The U.S. Senate took a step toward raising the federal government’s $28.9 trillion debt limit on Thursday when it voted to limit debate on the first of two necessary measures, as the Treasury Department urged action by next week.
Fourteen Republican senators joined the Senate’s 48 Democrats and two independents in voting to advance the first of two bills needed to increase the Treasury Department’s borrowing authority under a deal crafted by Senate Majority Leader Chuck Schumer and Republican Leader Mitch McConnell.
The Senate voted 64-36 to clear the way for passage of the bill setting up the fast-track procedure.
The chamber could vote on the bill itself, which sets the fast-track rules to raise the debt limit, as early as Friday. If that bill passes, both chambers of Congress would need to vote next week on a second bill actually raising the debt limit.
President Joe Biden is expected to sign both bills into law once they pass.
The House of Representatives on Tuesday approved this first bill to sidestep the Senate’s “filibuster ” rule and ultimately raise federal borrowing authority by a simple majority vote.
“I’m optimistic that after today’s vote we will be on a glide-path to avoid a catastrophic default,” Schumer said in a speech to the Senate.
The Schumer-McConnell deal on the debt ceiling is contained in legislation that would avoid funding cuts for Medicare, the government health insurance program for the elderly, which has wide bipartisan support.
The deal comes just two months after Congress agreed on a short-term lift to the debt ceiling, to avert an unprecedented default by the federal government on its obligations, which would have catastrophic implications for the world economy.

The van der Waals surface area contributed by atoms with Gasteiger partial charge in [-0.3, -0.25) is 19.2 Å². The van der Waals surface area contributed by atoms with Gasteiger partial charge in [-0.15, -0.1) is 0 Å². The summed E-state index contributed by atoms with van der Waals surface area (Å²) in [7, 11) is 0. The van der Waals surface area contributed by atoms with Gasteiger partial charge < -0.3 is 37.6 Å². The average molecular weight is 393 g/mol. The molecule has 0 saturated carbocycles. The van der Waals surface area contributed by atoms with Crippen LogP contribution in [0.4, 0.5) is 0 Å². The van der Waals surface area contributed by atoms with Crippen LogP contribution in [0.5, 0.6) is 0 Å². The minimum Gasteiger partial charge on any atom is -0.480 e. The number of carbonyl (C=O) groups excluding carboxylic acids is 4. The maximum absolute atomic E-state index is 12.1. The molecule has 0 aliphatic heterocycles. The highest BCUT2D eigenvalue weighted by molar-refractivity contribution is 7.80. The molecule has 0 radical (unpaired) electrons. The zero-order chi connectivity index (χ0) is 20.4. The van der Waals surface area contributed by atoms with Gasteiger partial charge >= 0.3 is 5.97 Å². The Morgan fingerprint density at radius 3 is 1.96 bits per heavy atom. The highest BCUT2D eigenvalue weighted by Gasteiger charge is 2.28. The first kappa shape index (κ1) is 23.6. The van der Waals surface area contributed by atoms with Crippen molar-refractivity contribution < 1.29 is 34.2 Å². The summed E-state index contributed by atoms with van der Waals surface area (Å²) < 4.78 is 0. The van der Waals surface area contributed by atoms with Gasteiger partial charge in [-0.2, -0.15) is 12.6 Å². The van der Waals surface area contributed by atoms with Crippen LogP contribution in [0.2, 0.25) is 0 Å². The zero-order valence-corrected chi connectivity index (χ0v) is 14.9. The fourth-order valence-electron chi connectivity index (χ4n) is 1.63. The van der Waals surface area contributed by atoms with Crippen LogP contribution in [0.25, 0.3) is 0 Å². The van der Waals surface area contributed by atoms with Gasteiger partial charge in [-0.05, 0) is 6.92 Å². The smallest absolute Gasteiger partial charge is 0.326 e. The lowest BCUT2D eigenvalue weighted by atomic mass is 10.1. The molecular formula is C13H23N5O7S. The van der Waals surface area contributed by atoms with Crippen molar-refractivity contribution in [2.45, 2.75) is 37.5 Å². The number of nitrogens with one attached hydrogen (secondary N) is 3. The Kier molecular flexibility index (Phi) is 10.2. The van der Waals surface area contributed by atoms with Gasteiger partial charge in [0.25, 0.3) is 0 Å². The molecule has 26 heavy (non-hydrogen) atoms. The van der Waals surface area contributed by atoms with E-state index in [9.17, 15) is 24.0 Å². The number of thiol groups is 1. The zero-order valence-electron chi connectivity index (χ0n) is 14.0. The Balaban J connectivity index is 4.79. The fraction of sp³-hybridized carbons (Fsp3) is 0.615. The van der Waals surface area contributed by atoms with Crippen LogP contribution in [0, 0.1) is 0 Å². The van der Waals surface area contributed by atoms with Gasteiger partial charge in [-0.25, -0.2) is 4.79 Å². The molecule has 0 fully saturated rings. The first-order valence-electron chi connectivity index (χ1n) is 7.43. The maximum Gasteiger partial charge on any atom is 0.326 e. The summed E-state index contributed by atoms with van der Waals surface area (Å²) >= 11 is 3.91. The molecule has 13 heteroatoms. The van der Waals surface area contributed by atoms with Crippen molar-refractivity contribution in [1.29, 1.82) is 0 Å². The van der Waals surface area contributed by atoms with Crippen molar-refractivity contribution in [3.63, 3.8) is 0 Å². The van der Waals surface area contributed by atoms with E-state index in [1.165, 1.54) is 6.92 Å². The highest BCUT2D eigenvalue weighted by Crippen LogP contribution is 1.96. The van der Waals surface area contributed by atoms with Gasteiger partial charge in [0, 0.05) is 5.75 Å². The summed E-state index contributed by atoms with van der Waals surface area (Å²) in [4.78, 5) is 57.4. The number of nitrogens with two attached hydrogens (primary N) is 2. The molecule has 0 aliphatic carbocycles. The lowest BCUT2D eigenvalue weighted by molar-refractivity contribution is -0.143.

Republicans have been trying to withhold their votes for more borrowing authority, contending the increase would smooth the way for passage of President Joe Biden’s $1.75 trillion “Build Back Better” domestic investment bill, which they oppose.
Democrats note that the legislation is needed to finance debt largely incurred during Donald Trump’s administration, when Republicans willingly jacked up Washington’s credit card bill by about $7.85 trillion, partly through sweeping tax cuts and spending to fight the COVID-19 pandemic.
But most Senate Republicans, looking to score political points by blaming Democrats for spending, opposed the deal. Republicans contend that “irresponsible,” “socialist” spending pushed by Biden is fueling the need for the debt limit increase.
Treasury Secretary Janet Yellen has urged Congress to act by Dec. 15, and the Bipartisan Policy Center think thank warned last week that the government could risk default by late this month if Congress does not act.
Democrats noted that they had voted in the past to authorize debt ceiling hikes to cover Republican measures, such as the Trump tax cuts.
The draft bill still must plug in a dollar amount for the new statutory debt limit, which likely is being calibrated to give the government enough borrowing authority to extend beyond next November’s congressional elections.
“Every single Senate Democrat will have to put their name to the gigantic dollar amount of debt they’re prepared to pile on the American people,” McConnell said in a speech on Wednesday.